Posted 11/30/11 on Not Running a Hospital
Comments by two folks recently should reawaken our concern about how to hold accountable care organizations accountable and whether creation of ACOs will lead to market dominance that will not bring value to patients.
Back in 2009, I noted:
Here in Massachusetts, there is only one such entity that approaches the definition of an ACO, Partners Healthcare System. But there is no sign that it has used its size and scale to deliver care at a lower cost. Indeed, there is evidence that it has used its market power to extract higher rates from insurance companies. Likewise, there are no data to show that quality, safety, and efficacy in the delivery of care throughout the Partners system is better than other community hospitals or academic medical centers.
Indeed, a recent post suggests that such economies may be at risk in ways I hadn’t considered.
Now, see these comments from Federal Trade Commissioner J. Thomas Rosch, as reported by Avik Roy on The Health Care Blog:
“The net result” of ACOs, says Rosch, “may therefore be highercosts and lower quality health care—precisely the opposite of its goal.”
Rosch notes that the Centers for Medicare and Medicaid Services (CMS) have been running an ACO demonstration project, called the Physician Group Practice Demonstration, for several years now. “The results were nothing to crow about,” says Rosch. “Even after five years of the project, a majority of the participating practice groups did not achieve any cost savings.”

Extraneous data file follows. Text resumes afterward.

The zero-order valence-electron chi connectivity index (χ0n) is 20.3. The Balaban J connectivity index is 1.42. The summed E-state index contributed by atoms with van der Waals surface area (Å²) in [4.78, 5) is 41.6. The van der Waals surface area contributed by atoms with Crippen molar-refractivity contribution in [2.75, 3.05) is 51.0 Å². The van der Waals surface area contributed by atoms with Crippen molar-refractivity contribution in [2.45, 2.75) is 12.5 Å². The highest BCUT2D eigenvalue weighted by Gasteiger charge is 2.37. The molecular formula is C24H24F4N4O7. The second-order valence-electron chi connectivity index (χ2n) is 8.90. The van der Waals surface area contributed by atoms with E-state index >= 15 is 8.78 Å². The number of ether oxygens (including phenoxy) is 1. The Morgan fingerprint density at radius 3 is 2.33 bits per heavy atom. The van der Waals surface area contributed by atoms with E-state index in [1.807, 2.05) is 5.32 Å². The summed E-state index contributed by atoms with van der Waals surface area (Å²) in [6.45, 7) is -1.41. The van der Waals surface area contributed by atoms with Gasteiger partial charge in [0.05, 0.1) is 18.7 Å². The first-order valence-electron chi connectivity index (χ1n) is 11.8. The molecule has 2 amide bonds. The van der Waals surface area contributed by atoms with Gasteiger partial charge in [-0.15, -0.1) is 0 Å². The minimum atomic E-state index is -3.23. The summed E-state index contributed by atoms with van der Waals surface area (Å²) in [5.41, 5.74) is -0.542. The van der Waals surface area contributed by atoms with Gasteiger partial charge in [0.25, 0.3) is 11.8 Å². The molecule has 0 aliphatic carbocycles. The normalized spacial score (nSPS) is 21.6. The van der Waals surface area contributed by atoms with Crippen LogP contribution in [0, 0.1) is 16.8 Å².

In theory, the Federal Trade Commission has the authority to challenge monopolistic hospital mergers. But in 1996, the FTC’s policies on health care mergers were amended to provide a safe harbor to competing hospitals that achieved sufficient clinical integration. “I thought then, as an antitrust practicioner who frequently represented health care providers, that the 1996 amendments…were the biggest loophole in the antitrust laws I had seen,” says Rosch. “Subsequent Advisory Opinions issued by Commission staff…were about as clear as mud.”
Now, look at the remarks from former Massachusetts Governor Michael Dukakis, who, you might remember, introduced the first universal health care law to the state several decades ago. Whether you agree with his remedy or not, it is prudent to regard his warning carefully:
Speaking during the Harvard School of Public Health Voices from the Field series, Dukakis said urging the health care market to fix itself is “a colossal waste of time.”
“If the market doesn’t work you have to regulate,” he said. “R-E-G-U-L-A-T-E. Thoughtfully, responsibly, and with the active involvement of all of the people who provide health care and who are very important to us.”
ACOs and global payments. What did we used to call them? HMOs and capitation. We tried that, folks. It didn’t work. Why are we doing it again?
I have noted before that public policy formulation in the health care arena is characterized by a striking lack of rigor. Here are two experts in the field who are urging us to be cautious about basing the new design of health care on a wish and a prayer. It is interesting to ask why they are being ignored. Can it be that those with market power in this field have seen a answer to theirproblems, as opposed to ours?